by April Scheinoha
As the battle continues regarding Pennington County’s 2015 audit, commissioners heard the results of the county’s 2016 audit. Colleen Hoffman of Hoffman, Philipp & Knutson PLLC presented the audit at the County Board meeting Tuesday, Jan. 23.
Hoffman said the county’s net position decreased in 2016. She attributed the decrease to the effect of new requirements from the Governmental Accounting Standards Board. The county is required to recognize its net pension liability on its balance sheets. In 2015, that number was $3.4 million. The following year, it grew to $5.2 million. Substantial increases were seen in the net pension liability for police and fire, and corrections. Hoffman anticipated the net pension liability would decrease in 2016.
County audits have been in the news lately. By state statute, counties can hire private firms to conduct their annual audits. State Auditor Rebecca Otto is challenging that law. Her appeal is now before the Minnesota Supreme Court. Hoffman was formerly employed in the State Auditor’s Office, which is now led by gubernatorial candidate Otto.
The 2016 county audit was delayed after the State Auditor’s Office determined Hoffman’s firm didn’t provide enough research to reach the conclusions listed in its findings for eight 2015 county audits conducted by the firm. In the past, it was noted that the State Auditor’s Office found nothing wrong with the audit numbers.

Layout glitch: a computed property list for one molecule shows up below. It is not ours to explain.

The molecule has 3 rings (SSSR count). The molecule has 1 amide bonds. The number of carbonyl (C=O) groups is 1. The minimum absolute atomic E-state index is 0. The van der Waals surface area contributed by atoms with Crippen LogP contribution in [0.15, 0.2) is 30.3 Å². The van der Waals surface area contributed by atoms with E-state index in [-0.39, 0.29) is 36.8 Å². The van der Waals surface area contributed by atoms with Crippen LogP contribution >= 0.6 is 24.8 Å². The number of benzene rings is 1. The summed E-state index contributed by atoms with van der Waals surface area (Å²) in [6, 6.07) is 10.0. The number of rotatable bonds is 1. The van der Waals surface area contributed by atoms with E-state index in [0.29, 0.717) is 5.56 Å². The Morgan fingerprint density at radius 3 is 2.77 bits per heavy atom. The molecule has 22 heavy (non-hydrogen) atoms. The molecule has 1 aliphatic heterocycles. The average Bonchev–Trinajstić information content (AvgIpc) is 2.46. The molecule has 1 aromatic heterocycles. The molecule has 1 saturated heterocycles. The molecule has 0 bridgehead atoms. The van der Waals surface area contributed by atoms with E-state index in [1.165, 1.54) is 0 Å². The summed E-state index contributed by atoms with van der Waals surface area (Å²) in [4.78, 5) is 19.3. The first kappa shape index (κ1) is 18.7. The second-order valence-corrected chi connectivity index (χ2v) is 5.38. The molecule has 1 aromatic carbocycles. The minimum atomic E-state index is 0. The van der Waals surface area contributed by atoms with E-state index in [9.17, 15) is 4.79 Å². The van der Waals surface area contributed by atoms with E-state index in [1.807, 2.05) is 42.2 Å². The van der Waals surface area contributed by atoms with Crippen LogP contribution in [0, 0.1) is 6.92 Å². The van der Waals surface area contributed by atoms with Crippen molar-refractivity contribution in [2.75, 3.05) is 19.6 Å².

“We’ve had a little distraction this year,” Hoffman told commissioners.
Besides Roseau and Pennington counties, affected counties include Clearwater, Hubbard, Kittson, Koochiching, Lake of the Woods and Red Lake. Five other private firms are in the same situation as Hoffman, Philipp & Knutson.
After its research, the State Auditor’s Office decided it needed to redo the counties’ 2015 audits. Late last year, State Auditor’s Office employees were in Pennington County to obtain information in order to redo the 2015 audit.
Of the other five firms, Hoffman said one firm has resolved the problems related to that firm’s county audit. The report was reissued. The other four firms, including Hoffman’s firm, haven’t yet settled the issues cited by the State Auditor’s Office. “We’re just going along day by day dealing with this,” Hoffman said.
Hoffman noted that Rep. Dan Fabian is adamant that the counties not be required to pay for the audits recompleted by the State Auditor’s Office.
The issue with the State Auditor’s Office has led Hoffman’s firm to be reviewed by multiple agencies, including the Minnesota Board of Accountancy. “It’s going to be fine,” said Hoffman, who has worked in this field for 32 years.
More than 1,000 hours have been spent resolving this matter, Hoffman said. She added that she is contemplating hiring an attorney if it is determined her firm did nothing wrong.
County Board approved hiring Seth Vettleson as the chief deputy of the Pennington County Sheriff’s Office. Vettleson has been employed in the sheriff’s office for three years. Previously, he was employed for more than seven years with the Thief River Falls Police Department.
Vettleson started his new position Monday, Jan. 29. He will be paid $30.43 per hour. Vettleson succeeds Ben Kuznia, who retired after 28 years with the sheriff’s office.